The data shows the change in per capita availability since 1972 of a wide variety of foods that the USDA tracks. (The farthest back that many foods go is 1970, though some go farther; we made it around 40 years, though for select groups indicated on the chart, the data doesn't quite cover that whole period.) This available data doesn't show exact consumption levels — rather, it shows the total supply divided by the number of Americans. However, it does give a good sense of how Americans' eating patterns are changing over time.

What it shows is that we've really cut back on a lot of canned, frozen, and dried produce in favor of fresh produce. And while that may sound great for our health, the one food whose availability has grown the most is also terrible for us: high-fructose corn syrup."
food  diet  us  eating  charts  2015  usda 
may 2015 by robertogreco
Lisa Ma - Human Invasives Interaction on Vimeo
[also here: https://www.youtube.com/watch?v=v-VADQ-NG4E ]

[See also:

“Designer Lisa Ma wants us to eat grey squirrels”
http://www.wired.co.uk/magazine/archive/2014/01/play/pests-on-a-plate

http://www.lisama.co.uk/

“The future of activism isn’t loud. There’s a world of innovation in the field of activism that we are wasting away.”

"Lisa Ma socializes activism. Combining ethnographic research and speculative design, Lisa Ma creates platforms of engagement from surprising insights and processes that deeply resonate with the global technological community.

Placing herself as a critical explorer, Lisa Ma has built, for the city of Ghent - a political culture of consuming the invasive species that the vegetarian town would otherwise pay to poison; for a joystick factory in Shenzhen - coined the scheme of Farmification to save the worker community through technology innovation; for London Heathrow Airport - gather opposing communities between planning historians, activists to construct heritage tours of the surrounding villages under threat from the airport expansion. Through sweet storytelling of unlikely events, Lisa Ma bridges organisations with communities and through everyday clashes of values between what we do and what we believe in to make us think deeper about the future.

Lisa Ma holds a MA in Design Interactions at Royal College of Art in London and BA from Central Saint Martins. She worked as a designer/strategist with Pentagram and Deutsche Telekom's Creation Centre before making collaboration projects with Ted Global in Edinburgh, Kanvas TV in Belgium and Broadway with Arts Council."]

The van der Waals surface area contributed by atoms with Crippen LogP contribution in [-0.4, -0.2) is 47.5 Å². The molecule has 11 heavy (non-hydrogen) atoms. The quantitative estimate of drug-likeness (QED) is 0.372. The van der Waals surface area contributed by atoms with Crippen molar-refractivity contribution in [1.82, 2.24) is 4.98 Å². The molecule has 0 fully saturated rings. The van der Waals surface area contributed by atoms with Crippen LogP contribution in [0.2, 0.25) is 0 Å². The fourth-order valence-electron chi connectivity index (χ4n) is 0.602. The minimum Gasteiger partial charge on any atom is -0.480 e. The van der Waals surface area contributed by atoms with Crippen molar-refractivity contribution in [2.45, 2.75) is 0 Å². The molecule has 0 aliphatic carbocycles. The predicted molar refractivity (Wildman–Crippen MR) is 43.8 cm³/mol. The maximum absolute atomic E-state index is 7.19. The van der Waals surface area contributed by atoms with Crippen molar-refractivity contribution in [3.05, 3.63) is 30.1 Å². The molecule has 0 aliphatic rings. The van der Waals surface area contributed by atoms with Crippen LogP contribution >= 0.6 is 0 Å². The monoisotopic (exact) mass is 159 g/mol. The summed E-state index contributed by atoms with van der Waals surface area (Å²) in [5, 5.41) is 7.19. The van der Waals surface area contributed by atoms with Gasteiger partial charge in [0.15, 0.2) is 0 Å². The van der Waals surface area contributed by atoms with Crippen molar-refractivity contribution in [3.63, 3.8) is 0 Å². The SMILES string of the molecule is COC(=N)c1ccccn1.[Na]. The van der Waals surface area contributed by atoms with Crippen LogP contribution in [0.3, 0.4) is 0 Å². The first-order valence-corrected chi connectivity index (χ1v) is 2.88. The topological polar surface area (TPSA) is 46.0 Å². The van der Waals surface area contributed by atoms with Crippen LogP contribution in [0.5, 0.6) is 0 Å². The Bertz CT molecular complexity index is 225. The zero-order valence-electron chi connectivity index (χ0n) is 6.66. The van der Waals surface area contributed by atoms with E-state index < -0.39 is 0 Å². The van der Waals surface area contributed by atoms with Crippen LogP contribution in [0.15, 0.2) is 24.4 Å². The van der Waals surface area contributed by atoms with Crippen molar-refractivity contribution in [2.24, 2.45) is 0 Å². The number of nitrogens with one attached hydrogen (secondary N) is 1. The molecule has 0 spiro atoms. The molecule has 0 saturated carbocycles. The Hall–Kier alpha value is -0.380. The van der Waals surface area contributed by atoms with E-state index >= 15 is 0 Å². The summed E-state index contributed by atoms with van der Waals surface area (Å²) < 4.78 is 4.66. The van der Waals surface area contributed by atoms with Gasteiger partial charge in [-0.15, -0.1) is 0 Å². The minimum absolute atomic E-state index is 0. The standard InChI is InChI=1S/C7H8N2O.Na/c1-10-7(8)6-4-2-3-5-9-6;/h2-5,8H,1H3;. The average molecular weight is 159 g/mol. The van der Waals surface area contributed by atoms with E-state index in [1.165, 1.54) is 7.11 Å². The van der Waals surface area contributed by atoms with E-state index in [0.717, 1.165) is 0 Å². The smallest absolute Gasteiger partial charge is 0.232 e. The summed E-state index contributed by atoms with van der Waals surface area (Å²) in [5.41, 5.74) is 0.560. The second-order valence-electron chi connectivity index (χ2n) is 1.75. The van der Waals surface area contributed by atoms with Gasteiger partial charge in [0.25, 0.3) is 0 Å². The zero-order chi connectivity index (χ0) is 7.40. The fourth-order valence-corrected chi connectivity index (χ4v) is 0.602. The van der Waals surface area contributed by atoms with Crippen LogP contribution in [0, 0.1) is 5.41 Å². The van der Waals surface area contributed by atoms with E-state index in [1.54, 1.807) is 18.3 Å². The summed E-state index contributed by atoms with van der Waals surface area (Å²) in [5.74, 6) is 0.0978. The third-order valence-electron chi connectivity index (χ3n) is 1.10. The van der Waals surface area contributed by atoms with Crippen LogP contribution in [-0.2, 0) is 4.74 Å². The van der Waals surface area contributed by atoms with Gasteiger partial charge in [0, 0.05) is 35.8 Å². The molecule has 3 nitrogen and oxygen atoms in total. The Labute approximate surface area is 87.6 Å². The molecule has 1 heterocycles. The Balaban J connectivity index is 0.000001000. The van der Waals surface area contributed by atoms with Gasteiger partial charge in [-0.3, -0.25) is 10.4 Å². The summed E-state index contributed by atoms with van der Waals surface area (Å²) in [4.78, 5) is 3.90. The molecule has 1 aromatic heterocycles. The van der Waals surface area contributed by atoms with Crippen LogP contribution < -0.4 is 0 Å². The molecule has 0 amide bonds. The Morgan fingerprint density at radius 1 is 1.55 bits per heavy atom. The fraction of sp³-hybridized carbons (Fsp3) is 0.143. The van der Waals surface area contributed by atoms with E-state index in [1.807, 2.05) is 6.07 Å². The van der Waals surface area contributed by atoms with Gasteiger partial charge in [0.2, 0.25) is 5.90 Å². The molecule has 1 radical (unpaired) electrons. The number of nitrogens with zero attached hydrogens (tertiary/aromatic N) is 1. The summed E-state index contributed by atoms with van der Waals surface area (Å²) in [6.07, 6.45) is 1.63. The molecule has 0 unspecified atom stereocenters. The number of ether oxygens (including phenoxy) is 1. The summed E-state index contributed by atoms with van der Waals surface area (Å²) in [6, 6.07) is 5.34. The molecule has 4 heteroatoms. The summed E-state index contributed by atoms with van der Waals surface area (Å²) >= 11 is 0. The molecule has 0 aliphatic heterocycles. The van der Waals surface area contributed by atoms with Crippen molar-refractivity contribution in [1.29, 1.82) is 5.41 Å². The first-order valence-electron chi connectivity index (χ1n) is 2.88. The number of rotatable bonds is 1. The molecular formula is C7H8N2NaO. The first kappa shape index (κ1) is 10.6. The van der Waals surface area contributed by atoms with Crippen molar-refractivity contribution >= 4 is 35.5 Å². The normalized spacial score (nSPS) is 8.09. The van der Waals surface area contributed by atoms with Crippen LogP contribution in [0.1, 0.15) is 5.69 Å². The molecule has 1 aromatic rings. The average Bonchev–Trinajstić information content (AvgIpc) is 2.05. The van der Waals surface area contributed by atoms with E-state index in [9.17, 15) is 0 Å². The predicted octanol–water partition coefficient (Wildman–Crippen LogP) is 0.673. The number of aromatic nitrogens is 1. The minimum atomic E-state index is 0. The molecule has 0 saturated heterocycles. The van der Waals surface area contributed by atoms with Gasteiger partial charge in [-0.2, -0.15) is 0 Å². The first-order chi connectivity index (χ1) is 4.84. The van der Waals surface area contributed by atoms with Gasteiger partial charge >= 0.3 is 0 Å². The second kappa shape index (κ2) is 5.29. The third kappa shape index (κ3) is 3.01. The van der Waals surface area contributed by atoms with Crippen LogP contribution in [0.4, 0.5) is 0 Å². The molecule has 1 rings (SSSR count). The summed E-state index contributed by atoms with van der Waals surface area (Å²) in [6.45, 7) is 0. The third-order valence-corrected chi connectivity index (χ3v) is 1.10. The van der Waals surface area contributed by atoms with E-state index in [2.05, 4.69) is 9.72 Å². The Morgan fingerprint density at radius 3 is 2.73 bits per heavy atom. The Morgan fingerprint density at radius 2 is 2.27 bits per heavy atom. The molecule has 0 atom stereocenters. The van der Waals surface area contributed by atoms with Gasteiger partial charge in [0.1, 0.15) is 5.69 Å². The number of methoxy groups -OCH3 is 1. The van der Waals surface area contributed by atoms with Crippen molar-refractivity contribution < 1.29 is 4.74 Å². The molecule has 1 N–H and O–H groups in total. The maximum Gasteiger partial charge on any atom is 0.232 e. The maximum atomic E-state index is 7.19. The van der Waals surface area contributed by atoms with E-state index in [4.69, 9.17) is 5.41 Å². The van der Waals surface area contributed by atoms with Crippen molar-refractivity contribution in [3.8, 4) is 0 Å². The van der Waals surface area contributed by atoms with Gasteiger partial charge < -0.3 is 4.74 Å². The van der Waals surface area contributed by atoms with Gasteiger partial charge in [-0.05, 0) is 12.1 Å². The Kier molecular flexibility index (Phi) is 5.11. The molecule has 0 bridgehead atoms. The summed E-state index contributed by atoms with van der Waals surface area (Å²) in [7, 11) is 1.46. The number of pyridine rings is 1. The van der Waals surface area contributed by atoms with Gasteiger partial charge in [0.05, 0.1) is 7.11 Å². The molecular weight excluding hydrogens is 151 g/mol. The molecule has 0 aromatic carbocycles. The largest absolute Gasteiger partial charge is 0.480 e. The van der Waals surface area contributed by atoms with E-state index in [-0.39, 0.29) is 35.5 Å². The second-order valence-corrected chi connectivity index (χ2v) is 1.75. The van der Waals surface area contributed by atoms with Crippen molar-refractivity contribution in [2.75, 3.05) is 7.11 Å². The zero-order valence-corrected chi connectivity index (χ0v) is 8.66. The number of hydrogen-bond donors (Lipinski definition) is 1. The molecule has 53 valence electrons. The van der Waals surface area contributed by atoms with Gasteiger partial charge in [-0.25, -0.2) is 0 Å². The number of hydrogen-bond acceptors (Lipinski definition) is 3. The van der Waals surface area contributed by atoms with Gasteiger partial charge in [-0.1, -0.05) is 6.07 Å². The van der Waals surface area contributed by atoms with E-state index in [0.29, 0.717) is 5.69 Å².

lisama  invasivespecies  animals  multispecies  geese  human-animalrelationships  human-animalrelations  belgium  gent  diversity  vegetarianism  vegetarians  birds  food  diet  activism  speculativedesign  farmification  bioluddism  squirrels 
march 2015 by robertogreco
Africa tops the best food in the world league – By Richard Dowden | African Arguments
"If you said the words “Africa” and “food” and asked most people in the western world what the connection was, I would bet my Sunday lunch that many people would say: “None. They don’t have any. They’re all starving.”

So the news in The Lancet this week that Africans have the best diets in the world is wonderful and spectacularly ironic. According to the researchers, out of the top ten best national diets in the world only one is not African, Israel. And not a single African country is in the bottom ten. However, there are four European countries at the bottom of the table. Is there any other development in the world where Africans sweep the board? A few years ago Africans were reported to be the most contented and optimistic people in the world. I hope that is still true.

Top of the healthy eating league table was Chad, a country often associated with drought, followed by Sierra Leone, Mali, Gambia, Uganda, Ghana, Ivory Coast, Senegal and Somalia. I can remember seeing starving people, children with Kwashiokor and distended bellies in four of them but in each case the cause was war. Drought can impoverish and force people to move but very rarely does it directly kill.